If we have time within the allotted hour, we ask the users to prioritize the stories. If we run out of time, myself and the SWG will ask the users to prioritize the stories after the brainstorming session. Cohn's book recommends using the MoSCoW rules:

*Must have - fundamental to the portal
*Should have - important but we can use a workaround
*Could have - leave out if we run out of time
*Won't have this time - desired but for later iteration/grant

Then Chick, Tom and the SWG, the TWG and the MWG conference call/email/wiki and sort the stories by discussing their technical aspects. Can they be implemented with the software/algorithms/metadata we're using? Which stories impact other stories? Which stories apply to a broad base of users and which apply to a small number? How long will the story take to implement? What are the nonfunctional needs of the story (like performance)? Which stories are too small and can be combined? Which stories need to be combined because of dependencies? For the actual deliverable to the developers, I need to ask Tom and Chick what they need so that the stories and the details about the stories are useful to them.

Every two weeks we ask the participants to test the developments on the portal and give feedback to the developers (more on this later this week.)

Thursday, August 09, 2007

User Stories for Assessment of the Portal

As Chick and Tom are going to be developing the portal using the agile development method, I thought it would be interesting to experiment with incorporating user stories for the assessment of the development of the portal. The advantage of using user stories as opposed to use case studies is that it allows for a more iterative and flexible process.

The question I've been asked the most so far is how user stories differ from use case stories. A user story is smaller in scope than a use case and does not include as much detail. A user story should be simple, clear and brief – hopefully one sentence. The detail about functionality comes from conversations about the user story, so there’s a large verbal component to them.

The purpose of the user stories approach is to get user feedback right away so that it drives development, and to get user feedback on work-flow rather than display labels so that you tailor the system for them. I’ve been using “User Stories Applied: For Agile Software Development”, by Mike Cohn, to help plan the assessment.

Here are some examples of potential user stories for the Aquifer American Social History Online portal:

  • A user can do a basic simple search that searches for a word or phrase in both the author and title fields.
  • A user can establish an account for storing digital objects.
  • A user can edit the information stored in his account.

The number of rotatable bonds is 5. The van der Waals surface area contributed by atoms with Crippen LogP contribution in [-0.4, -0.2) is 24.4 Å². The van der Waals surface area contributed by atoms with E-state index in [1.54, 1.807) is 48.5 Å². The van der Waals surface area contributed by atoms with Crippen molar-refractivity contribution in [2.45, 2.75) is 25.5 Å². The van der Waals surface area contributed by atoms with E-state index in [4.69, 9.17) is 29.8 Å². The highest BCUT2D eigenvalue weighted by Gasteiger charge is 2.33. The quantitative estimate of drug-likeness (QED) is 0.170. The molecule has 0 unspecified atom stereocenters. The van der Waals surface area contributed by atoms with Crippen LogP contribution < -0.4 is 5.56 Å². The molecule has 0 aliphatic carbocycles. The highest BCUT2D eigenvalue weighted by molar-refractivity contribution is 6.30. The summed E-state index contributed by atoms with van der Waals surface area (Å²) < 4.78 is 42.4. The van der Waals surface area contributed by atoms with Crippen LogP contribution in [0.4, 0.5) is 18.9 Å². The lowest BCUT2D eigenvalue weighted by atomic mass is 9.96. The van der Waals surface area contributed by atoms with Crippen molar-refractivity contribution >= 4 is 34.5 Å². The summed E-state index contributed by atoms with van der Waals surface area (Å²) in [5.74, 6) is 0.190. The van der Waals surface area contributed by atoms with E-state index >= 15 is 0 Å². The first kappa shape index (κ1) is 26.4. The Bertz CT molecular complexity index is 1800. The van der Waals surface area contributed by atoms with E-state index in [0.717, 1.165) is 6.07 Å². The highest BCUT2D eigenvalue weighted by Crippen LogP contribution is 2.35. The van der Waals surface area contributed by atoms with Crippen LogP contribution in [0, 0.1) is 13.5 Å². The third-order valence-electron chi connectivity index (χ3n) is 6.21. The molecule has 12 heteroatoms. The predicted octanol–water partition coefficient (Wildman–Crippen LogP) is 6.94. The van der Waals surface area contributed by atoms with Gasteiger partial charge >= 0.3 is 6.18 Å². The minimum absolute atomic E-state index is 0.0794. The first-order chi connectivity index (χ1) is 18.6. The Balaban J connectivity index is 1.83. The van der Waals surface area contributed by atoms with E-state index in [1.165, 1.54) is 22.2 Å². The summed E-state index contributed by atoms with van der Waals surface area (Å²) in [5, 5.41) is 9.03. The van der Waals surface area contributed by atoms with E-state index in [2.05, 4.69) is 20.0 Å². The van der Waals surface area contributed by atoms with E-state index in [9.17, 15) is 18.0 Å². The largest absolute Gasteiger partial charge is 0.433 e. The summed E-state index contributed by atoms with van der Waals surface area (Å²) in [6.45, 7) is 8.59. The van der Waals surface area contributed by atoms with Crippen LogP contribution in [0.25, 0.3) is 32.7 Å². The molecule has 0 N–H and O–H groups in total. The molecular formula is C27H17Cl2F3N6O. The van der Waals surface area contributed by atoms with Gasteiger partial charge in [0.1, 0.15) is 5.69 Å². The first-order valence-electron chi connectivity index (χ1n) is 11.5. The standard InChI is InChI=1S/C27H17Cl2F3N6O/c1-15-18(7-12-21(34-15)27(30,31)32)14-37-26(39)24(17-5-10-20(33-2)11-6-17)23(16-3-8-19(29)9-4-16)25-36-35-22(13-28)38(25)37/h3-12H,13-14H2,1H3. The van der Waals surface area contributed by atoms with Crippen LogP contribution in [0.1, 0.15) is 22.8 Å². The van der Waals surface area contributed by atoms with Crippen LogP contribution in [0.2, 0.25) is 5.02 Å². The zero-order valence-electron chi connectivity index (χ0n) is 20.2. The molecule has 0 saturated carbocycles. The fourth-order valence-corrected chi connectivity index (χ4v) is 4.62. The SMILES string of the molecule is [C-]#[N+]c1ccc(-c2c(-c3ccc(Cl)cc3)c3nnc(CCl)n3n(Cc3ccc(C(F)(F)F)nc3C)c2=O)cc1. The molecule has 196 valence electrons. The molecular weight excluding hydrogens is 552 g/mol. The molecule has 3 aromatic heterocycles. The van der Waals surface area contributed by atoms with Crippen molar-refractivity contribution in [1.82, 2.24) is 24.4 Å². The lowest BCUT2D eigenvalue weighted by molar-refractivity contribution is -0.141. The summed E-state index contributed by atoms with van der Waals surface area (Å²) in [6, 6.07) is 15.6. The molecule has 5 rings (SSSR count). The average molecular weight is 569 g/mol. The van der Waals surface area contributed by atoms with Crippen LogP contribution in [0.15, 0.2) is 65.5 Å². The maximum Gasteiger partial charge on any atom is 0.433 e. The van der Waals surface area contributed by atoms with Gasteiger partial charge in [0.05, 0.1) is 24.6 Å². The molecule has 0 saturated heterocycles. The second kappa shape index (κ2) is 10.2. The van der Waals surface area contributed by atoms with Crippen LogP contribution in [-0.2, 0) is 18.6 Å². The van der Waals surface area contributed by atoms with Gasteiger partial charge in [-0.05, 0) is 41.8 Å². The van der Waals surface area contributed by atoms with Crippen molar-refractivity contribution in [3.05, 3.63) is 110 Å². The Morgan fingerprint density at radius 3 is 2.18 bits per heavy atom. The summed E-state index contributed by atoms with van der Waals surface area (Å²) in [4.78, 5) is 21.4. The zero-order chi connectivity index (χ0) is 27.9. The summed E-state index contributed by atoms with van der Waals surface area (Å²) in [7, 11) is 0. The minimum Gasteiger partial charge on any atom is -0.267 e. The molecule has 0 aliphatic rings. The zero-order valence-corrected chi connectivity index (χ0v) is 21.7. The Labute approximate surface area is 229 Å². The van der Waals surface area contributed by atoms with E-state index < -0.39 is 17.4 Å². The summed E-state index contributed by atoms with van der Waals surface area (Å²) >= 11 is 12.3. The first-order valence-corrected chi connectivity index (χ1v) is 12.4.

• A user can see what books are recommended by vetted peers on a variety of topics.
  • A user can write a review of a book. She can preview the review before submitting it. The book does not have to be part of the Aquifer collections.

……..and some summaries of what user stories are:

Thursday, July 19, 2007

Scope of Indexing

Two weeks ago, since he was at the point of building an XSL tranform to index MODS records, Chick asked us what the project's indexing scope would be. As an initial response, I drafted a page of XPath notations for the DLF MODS Guidelines Levels of Adoption. I used XPath because it is a language for finding information in an XML document and it is used to navigate through elements and attributes in an XML document. In other words, XPath lets someone see where in the MODS record the subject heading is coming from and what are the elements of the name field. Why did I use the 5 Levels of adoption for MODS? It was a place to start and the Metadata Working Group has given the process a lot of thought.

Our next step, and one the SWG began this week, is to draft a list of high-level display labels for the fielded search limits on an "Advanced Search" so that Chick can begin developing advanced searching capabilities. We will begin by focusing on the facet categories/fields (e.g., Subject, Date, Title): which to include, how to label/order them, etc. We plan on spending time on the facet values (the actual string in each field) once we begin getting feedback from the rapid prototyping assessment of the portal.

Between these two methods (using XPath notations and fielded search limits), we are describing how to build the indexes and how to search them. We are trying to achieve a level of indexing transparency to let the contributors know how we will index their collections with the MODS they provide. As David Reynolds puts it, "most of the guidelines would not result in an index, but rather, they would be used by data providers to check the quality and completeness of their MODS records against our standard. For example, the @encoding in the element mods/originInfo/dateIssued would not be used to create an index, but it would be a test of how well the date in question would conform to most of the records in Aquifer. Recommendations such as using @type on would not be used to generate an index per se, but would be used to filter results on a name index."

In our case, this means that XSLT will transform the MODS record into a SOLR schema for inputting documents into an index (mapping MODS to how SOLR wants to look at things).

Thanks to David Reynolds for taking the time to review and correct my first attempt at XPath syntax.

Thanks to Steve Toub for clarifying the difference between Facets and Facet Values.